That’s the title of my new column in Independent Australia. I plan to write fortnightly from now on.
Now that quantitative easing is no longer needed, the problem is how to manage the huge increase in money balances that is driving demand. This is not a new problem; it arises every time a lot of spending is needed to handle an emergency, and we know what works and what does not. In the aftermath of World War I, governments in the UK and Australia sought to unwind the inflation created by wartime spending and return to the gold standard. The result was a long period of economic weakness, culminating in the Great Depression. By contrast, after World War II, wages and prices were allowed to rise, as wartime rationing ended and reconstruction gradually removed constraints on production.
As long as the real value of wages is maintained, a once-off increase in the price level is a small price to pay for avoiding economic disaster during the pandemic. The reconstruction of supply chains, along with the underlying increases in productivity generated by technological progress, will allow a gradual return to lower rates of inflation. We can also hope for some additional gains arising from the experience of the pandemic with remote work, telecommunications and home delivery of goods and services.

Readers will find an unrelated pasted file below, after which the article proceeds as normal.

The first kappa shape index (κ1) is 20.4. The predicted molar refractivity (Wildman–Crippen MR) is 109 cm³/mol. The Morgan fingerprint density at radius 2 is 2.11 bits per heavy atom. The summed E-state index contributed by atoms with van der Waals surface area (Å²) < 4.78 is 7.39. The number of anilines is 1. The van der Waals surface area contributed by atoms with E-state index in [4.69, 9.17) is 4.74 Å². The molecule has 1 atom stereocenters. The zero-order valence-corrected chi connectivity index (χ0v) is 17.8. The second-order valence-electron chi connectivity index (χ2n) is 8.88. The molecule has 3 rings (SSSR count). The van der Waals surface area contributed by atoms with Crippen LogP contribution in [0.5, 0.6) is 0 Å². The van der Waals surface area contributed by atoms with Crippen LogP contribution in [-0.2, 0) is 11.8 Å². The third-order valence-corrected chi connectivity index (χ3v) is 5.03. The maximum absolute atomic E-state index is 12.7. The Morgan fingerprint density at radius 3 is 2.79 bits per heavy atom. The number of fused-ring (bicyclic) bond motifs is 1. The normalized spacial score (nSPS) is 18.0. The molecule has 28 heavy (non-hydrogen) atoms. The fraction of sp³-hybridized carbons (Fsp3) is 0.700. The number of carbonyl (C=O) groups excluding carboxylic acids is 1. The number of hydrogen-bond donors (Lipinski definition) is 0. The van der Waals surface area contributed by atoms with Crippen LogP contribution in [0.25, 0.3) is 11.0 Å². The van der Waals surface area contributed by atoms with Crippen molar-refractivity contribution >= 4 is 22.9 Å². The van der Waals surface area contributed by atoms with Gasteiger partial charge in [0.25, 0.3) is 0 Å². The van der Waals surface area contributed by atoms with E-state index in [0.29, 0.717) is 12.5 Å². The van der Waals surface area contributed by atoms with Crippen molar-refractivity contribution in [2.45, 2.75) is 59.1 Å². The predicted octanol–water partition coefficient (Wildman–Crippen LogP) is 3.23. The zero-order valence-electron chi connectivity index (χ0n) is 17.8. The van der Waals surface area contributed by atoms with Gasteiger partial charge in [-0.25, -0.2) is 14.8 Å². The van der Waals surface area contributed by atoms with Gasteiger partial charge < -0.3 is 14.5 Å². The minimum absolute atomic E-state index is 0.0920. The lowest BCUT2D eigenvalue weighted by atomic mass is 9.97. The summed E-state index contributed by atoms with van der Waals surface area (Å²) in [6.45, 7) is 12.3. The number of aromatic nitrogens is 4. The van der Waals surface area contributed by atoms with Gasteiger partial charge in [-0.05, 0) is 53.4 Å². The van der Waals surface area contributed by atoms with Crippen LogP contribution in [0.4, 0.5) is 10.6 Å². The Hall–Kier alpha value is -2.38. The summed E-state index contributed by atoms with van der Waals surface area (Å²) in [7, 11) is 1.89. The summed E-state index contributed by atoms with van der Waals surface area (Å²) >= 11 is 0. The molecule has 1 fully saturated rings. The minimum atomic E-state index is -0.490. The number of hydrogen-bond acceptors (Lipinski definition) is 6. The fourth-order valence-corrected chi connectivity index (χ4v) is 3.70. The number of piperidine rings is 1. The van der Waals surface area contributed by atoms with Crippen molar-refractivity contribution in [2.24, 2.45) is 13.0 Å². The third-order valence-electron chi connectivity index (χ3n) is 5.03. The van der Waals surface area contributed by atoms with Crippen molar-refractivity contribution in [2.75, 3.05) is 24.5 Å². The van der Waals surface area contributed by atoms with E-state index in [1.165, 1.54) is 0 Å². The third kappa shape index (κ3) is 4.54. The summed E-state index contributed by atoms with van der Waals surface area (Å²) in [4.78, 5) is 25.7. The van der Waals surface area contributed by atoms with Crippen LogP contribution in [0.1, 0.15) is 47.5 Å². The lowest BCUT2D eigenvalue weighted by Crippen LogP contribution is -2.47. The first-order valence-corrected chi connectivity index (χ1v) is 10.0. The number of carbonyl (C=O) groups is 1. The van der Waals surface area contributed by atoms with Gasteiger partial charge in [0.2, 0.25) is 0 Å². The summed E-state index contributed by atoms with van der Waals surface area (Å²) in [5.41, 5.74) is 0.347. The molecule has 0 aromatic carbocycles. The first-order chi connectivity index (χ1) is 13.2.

Once the current upsurge in prices is past, we need to reconsider whether the inflation targeting regime introduced around the world in the 1990s, based on frequent small adjustments to the central bank interest rates, is still appropriate. Inflation targeting, failed to prevent the Global Financial Crisis, and was abandoned during the pandemic. Even though interest rates are rising in the short run, there’s still very little capacity to cut them in the event of a new emergency. It might well be better to target growth in the money value of GDP, and to accept inflation somewhat higher than the 2-3 per cent range that has been aimed for, though not always reached, under inflation targeting.
But this is a question for another day. The inflation we have observed in the last year was not caused by low-wage workers, most of whom did not see much benefit from the big expenditure during the pandemic. They should not be asked to bear the costs of a misconceived program of deflation.